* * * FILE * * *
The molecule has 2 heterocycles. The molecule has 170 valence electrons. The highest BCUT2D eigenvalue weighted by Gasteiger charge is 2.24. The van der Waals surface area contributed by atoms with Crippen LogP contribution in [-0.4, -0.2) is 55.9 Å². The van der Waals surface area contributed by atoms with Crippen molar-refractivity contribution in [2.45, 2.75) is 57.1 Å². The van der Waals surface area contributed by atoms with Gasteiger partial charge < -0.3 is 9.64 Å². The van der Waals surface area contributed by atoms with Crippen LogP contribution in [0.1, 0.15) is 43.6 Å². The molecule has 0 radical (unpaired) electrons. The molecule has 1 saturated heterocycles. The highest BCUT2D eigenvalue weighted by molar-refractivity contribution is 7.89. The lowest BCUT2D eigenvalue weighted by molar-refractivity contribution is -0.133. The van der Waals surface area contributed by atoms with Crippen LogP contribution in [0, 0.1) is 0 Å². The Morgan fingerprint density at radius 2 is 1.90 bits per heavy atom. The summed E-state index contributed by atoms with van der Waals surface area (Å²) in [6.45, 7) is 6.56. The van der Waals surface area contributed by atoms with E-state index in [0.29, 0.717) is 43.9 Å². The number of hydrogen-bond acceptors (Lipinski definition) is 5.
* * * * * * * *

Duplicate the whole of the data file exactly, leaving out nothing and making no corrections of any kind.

The molecule has 2 heterocycles. The molecule has 170 valence electrons. The highest BCUT2D eigenvalue weighted by Gasteiger charge is 2.24. The van der Waals surface area contributed by atoms with Crippen LogP contribution in [-0.4, -0.2) is 55.9 Å². The van der Waals surface area contributed by atoms with Crippen molar-refractivity contribution in [2.45, 2.75) is 57.1 Å². The van der Waals surface area contributed by atoms with Gasteiger partial charge < -0.3 is 9.64 Å². The van der Waals surface area contributed by atoms with Crippen LogP contribution in [0.1, 0.15) is 43.6 Å². The molecule has 0 radical (unpaired) electrons. The molecule has 1 saturated heterocycles. The highest BCUT2D eigenvalue weighted by molar-refractivity contribution is 7.89. The lowest BCUT2D eigenvalue weighted by molar-refractivity contribution is -0.133. The van der Waals surface area contributed by atoms with Crippen LogP contribution in [0, 0.1) is 0 Å². The Morgan fingerprint density at radius 2 is 1.90 bits per heavy atom. The summed E-state index contributed by atoms with van der Waals surface area (Å²) in [6.45, 7) is 6.56. The van der Waals surface area contributed by atoms with E-state index in [0.29, 0.717) is 43.9 Å². The number of hydrogen-bond acceptors (Lipinski definition) is 5.